More than a decade ago, Baylor was at the center of a sordid scandal involving murder and drugs, leading to some of the harshest penalties the NCAA has ever doled out.
Apparently, the Bears didn’t learn their lesson.
Now, with the school accused of covering up numerous cases of sexual assault involving the football team, it’s time to go a step further.
Pull the plug on Baylor’s entire athletic program.
This is not a step taken lightly, and plenty of innocent people would undoubtedly be hurt. But there’s always collateral damage when it comes to dealing with wrongdoing of this magnitude, so let’s get on with it.
If there’s any honor at the nation’s largest Baptist university, it will make this decision without prodding from the NCAA. At the very least, de-emphasizing the program — such as dropping athletes down to Division II or III — would show that Baylor recognizes the need for drastic action to reclaim its standing as an institution of higher learning, not a criminal organization.
Don’t hold your breath on that one. It would deprive the school, which opened a $250 million stadium on campus two years ago, of tens of millions of dollars. Indeed, Baylor tipped off its defensive position Thursday, moving to fire coach Art Briles and reassigning university President Kenneth Starr in what was a clear attempt to mitigate the damage.
If Baylor doesn’t do the right thing, that would leave it to the NCAA to consider the death penalty for only the second time in its history, at least putting the Bears out of the football business for a season or two.
Not so much when you consider the Texas school’s history.
The cesspool that was the men’s basketball program bubbled up after the 2003 murder of player Patrick Dennehy by one of his teammates, Carlton Dotson. That tragedy unleashed a probe into allegations ranging from rampant drug use among players to improper payments by the coaching staff.
Before being forced out, scoundrel coach Dave Bliss was even recorded trying to persuade players to lie about illegal payments to Dennehy, to say he got the money dealing drugs — really, about as low as one can go to cover his tracks. The Bears didn’t get the death penalty, but they came awful close: a reduced schedule, crippling scholarship losses, and probation through 2010.
Well, here we go again.
This latest case has been brewing since last year, when Starr — best known as the investigator in the Monica Lewinsky scandal — asked a law firm to review Baylor’s handling of sexual assault cases following allegations that the school brushed aside several incidents involving football players.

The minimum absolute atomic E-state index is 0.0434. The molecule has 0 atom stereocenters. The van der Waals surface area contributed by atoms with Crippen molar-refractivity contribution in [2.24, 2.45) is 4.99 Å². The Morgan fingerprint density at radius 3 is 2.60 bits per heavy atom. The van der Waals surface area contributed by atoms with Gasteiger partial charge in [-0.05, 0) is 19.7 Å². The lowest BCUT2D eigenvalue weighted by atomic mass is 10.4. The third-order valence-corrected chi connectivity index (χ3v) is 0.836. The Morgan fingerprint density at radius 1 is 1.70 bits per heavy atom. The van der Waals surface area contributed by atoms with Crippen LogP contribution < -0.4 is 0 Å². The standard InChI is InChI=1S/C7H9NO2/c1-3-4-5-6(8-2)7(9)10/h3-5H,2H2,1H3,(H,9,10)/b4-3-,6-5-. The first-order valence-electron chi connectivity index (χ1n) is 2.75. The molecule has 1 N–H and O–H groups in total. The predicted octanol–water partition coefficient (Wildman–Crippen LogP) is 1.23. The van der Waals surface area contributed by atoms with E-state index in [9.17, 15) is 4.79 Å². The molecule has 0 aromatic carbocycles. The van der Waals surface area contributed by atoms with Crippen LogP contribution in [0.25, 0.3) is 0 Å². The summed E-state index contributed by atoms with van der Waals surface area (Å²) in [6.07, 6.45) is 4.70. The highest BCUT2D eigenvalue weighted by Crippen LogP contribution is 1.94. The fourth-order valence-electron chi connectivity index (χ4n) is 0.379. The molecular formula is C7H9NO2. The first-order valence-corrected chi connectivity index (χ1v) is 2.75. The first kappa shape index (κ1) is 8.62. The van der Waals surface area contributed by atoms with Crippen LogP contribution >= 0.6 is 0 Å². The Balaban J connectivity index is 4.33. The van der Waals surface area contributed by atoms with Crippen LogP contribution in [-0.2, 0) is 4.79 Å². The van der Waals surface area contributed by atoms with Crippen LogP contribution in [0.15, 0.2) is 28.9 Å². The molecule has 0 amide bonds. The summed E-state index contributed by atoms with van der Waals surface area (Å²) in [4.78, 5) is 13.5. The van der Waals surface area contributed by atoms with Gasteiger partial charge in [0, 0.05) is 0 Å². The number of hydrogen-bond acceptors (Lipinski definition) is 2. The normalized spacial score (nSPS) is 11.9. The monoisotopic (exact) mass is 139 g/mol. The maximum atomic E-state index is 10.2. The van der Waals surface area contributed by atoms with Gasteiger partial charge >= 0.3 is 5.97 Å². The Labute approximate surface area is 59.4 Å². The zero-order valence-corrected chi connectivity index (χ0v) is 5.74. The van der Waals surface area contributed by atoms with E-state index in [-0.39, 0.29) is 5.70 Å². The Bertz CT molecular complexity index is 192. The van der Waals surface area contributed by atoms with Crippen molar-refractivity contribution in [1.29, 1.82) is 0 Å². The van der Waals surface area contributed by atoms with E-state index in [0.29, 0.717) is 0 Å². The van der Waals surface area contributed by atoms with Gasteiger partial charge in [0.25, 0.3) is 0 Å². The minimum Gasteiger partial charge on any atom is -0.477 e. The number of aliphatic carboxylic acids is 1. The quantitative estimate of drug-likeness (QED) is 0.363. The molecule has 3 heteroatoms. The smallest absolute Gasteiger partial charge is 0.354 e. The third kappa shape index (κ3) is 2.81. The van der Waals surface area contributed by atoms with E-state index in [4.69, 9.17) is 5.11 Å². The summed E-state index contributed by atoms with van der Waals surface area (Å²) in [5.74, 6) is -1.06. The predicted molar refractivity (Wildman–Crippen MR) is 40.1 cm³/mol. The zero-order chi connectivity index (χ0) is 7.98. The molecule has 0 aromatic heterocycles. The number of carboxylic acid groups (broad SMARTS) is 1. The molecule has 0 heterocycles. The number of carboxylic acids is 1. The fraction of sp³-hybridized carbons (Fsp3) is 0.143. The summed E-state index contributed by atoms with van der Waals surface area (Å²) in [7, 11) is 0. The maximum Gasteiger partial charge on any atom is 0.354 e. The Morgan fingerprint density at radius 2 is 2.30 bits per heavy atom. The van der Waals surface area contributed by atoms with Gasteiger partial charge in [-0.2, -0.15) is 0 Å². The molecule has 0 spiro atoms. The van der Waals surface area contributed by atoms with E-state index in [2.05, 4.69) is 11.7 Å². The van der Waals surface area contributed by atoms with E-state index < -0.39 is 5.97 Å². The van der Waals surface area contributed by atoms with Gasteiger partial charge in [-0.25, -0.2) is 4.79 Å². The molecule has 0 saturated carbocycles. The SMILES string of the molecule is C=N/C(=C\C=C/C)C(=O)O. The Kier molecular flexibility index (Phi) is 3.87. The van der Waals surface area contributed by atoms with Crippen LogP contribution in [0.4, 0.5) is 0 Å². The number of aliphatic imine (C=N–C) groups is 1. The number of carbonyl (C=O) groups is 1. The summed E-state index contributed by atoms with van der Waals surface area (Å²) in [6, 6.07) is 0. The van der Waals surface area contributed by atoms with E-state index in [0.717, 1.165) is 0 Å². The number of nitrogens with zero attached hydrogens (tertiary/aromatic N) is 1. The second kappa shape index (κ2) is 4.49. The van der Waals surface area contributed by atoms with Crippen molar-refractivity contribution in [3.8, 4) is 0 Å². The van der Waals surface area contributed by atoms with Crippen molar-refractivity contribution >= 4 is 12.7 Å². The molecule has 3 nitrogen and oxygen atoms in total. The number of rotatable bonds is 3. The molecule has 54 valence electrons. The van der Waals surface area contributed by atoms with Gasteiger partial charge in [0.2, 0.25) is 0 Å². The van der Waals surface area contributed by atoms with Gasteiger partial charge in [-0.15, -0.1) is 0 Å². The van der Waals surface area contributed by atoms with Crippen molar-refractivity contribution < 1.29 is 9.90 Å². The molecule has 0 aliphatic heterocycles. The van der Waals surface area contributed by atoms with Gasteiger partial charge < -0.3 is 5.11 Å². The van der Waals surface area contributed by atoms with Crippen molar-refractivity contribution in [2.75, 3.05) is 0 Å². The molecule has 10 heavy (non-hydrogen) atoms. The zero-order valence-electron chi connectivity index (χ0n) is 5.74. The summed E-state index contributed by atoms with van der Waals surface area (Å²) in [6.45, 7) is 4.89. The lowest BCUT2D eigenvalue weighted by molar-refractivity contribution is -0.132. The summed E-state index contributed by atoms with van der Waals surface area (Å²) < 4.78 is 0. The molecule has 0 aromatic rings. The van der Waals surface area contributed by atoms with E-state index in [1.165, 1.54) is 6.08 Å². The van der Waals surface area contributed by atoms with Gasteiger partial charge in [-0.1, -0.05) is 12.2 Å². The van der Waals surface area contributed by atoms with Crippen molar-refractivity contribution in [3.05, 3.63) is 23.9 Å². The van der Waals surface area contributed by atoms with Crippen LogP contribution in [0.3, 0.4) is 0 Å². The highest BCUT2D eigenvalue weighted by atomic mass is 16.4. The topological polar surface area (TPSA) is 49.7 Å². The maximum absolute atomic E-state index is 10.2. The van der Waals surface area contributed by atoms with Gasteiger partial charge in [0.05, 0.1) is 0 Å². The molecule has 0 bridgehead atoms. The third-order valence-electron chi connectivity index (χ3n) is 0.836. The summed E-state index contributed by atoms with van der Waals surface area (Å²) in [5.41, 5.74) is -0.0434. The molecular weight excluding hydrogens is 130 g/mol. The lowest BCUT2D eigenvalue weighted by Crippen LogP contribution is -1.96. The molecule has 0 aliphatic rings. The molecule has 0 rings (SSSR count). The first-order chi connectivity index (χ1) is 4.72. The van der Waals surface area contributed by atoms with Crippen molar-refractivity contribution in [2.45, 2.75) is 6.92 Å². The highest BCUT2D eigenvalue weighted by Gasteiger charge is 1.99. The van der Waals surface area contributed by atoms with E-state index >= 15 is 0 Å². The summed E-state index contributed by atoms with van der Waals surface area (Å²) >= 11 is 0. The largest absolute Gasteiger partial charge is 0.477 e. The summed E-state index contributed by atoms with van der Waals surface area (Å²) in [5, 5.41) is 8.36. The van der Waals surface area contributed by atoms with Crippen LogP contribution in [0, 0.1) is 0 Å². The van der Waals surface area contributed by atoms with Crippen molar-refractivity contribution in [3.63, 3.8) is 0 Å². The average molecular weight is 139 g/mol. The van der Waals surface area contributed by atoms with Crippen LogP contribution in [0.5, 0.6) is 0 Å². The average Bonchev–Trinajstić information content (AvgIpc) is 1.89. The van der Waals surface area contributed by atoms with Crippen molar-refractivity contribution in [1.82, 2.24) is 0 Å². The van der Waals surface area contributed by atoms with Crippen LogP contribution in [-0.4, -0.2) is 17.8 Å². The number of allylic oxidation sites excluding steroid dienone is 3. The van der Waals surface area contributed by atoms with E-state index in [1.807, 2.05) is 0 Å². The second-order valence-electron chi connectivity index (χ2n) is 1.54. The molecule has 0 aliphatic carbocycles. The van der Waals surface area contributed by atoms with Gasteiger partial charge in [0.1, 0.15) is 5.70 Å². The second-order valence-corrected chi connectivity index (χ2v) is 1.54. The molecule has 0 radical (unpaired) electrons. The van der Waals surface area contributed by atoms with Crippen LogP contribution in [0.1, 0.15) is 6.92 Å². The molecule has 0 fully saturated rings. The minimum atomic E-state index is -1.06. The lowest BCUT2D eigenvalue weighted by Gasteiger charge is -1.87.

There were plenty of reasons for officials to look the other way, all of them involving dollar signs. Under Briles, the Bears had become a college football powerhouse, a team known for its high-powered offense and winner of two Big 12 championships in the last three seasons. No one wanted to cripple the goose that laid the golden egg.
The cover-up began to fall apart when former football player Sam Ukwuachu, who had transferred to Baylor after being booted out of Boise State, was convicted last August of sexually assaulting a female soccer player. The allegations kept coming: At least seven other women have come forward, claiming the school ignored their rape claims against players.
But really, this case goes back to early 2014, when Tevin Elliott, who had been one of Baylor’s top defensive players, was convicted of two counts of sexual assault and sentenced to 20 years in prison. Sadly, no one outside of Waco paid much attention. How many women might’ve been spared a lifetime of pain if someone in a position of authority had taken note of Briles’ increasingly out-of-control program, not just how many games the Bears were winning?
The law firm’s findings — and, remember, these come from investigators hired by the school — reveal a callous disregard for women being terrorized by the football team. Coaches and athletic administrators ran their own sham investigations, which come across as nothing more than an attempt to discredit those making the claims. In some cases, no one outside the athletic department was informed of what was going on.
“The choices made by football staff and athletics leadership, in some instances, posed a risk to campus safety and the integrity of the university,” the report said.
The school, in its own statement, called it “a fundamental failure.”
Sounds more like a lack of institutional control.
Those ominous words bring us back to the NCAA.
For the most part, the governing body directs its enforcement wrath toward such heinous offenses as players selling off their jerseys to earn a little extra meal money. More serious cases — see the academic fraud scandal at North Carolina — generally drag on for years, often resulting in sanctions that don’t come close to matching the crime.
Yes, there was that time the NCAA dropped the hammer on Penn State for allowing child predator-slash-football coach Jerry Sandusky to roam free on campus. But in the end, the organization meekly reversed course, vacated most of the sanctions and allowed the Nittany Lions to carry on as if nothing happened.
Well, here’s another case that calls for the harshest of punishments.
If the death penalty isn’t appropriate now, it never will be.